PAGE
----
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Discussion Starter · #1 ·
At this point with a partial drivetrain in my shackles have reverted just a little bit off center the other direction, Im assuming once I add another 4-600 pounds they will be just a little bit more off center which Im assuming will be just fine?
 

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Look fine to me. Better to be straight up, or slightly forward on front mounted shackles.
Ditto on that. Hey 1930 why not just continue on one thread? just a suggestion.
 

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Discussion Starter · #5 ·
I thought I had read that sometimes if they were too vertical they could fold back on themselves and make a mess of things?
 

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I don't know about that. If it's vertical and it's loaded with spring length it has to go longer and forward. Vall said it right. Vertical or just off vertical forward and you can't go wrong.
 

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4x4's with monster droop (like 3 wheels on ground, 1 in the air)
can and sometimes do end up folding the shackle 'the wrong way'
and then its a fun process getting it flipped back correctly.

on a 4x4's shackles we usually shoot for 45 degrees forward at ground rest height.
that way even if it hangs a tire it wont go the wrong way.
 

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Discussion Starter · #8 ·
4x4's with monster droop (like 3 wheels on ground, 1 in the air)
can and sometimes do end up folding the shackle 'the wrong way'
and then its a fun process getting it flipped back correctly.

on a 4x4's shackles we usually shoot for 45 degrees forward at ground rest height.
that way even if it hangs a tire it wont go the wrong way.
Yes, this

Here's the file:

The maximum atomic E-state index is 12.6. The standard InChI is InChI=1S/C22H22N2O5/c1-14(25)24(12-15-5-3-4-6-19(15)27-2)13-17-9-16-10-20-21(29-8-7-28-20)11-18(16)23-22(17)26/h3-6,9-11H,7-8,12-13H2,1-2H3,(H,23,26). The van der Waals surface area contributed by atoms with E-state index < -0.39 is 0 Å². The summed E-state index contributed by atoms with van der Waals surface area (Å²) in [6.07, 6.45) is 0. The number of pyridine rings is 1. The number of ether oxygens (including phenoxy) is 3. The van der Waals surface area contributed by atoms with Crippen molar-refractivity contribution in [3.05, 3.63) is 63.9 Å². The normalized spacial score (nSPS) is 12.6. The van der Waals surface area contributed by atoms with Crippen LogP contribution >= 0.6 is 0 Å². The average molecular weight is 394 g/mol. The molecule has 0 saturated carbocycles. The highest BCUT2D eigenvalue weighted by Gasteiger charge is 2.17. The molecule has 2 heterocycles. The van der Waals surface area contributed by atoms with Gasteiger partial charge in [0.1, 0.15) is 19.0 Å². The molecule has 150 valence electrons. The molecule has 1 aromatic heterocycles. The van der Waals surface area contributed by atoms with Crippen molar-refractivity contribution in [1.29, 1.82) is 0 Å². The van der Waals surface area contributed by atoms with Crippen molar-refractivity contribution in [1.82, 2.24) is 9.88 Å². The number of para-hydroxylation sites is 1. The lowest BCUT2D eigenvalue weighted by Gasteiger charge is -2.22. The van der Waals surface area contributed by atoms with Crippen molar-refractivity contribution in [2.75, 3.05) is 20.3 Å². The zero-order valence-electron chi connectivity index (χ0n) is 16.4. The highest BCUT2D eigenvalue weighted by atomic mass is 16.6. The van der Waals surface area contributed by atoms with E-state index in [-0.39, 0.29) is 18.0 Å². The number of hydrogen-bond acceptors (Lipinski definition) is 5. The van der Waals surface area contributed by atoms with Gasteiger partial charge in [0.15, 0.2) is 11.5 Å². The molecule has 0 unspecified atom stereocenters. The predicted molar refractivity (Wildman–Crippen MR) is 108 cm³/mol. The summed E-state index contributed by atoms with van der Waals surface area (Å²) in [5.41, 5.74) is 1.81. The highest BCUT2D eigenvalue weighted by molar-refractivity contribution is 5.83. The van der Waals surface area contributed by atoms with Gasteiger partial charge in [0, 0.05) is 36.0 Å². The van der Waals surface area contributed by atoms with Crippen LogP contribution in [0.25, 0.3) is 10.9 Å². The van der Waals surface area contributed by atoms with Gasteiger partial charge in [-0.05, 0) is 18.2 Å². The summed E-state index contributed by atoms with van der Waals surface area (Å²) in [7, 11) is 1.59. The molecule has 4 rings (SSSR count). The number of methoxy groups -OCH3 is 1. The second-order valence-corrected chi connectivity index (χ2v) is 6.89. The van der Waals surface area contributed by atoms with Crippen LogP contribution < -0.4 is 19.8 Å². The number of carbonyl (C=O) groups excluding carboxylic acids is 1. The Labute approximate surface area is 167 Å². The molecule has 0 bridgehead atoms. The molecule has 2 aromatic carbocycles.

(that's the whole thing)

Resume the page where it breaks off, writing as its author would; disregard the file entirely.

I think I had read that even a radical car that would pull the front end off the pavement could do the same when it came slamming back down but I guess I neednt worry about that cause I dont plan to abuse the car that way
 

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The issue of folding a shackle forward is created by the shackle being too far forward, too tall, or abusing the suspension hard. I shoot for level without load and have never had an issue with the shackle going too far forward loaded.
Too far back is asking for trouble! It means the shackle pushes directly against the mounting point until it rolls up to vertical and beyond. So when the vehicle is rolling down the road with the shackle too far back towards the axle it's constantly pushing laterally against the mounting point, instead of pushing up towards the frame rail. Just not a good idea to have the force in that direction constantly.

Put a toothpick vertically in a vise and push straight down on it. You'll poke a hole in your finger before you break it. But put even mild side pressure against that toothpick and it will snap easily. Same thing for mounting points, whether they're suspension, engine, trans, etc.
 
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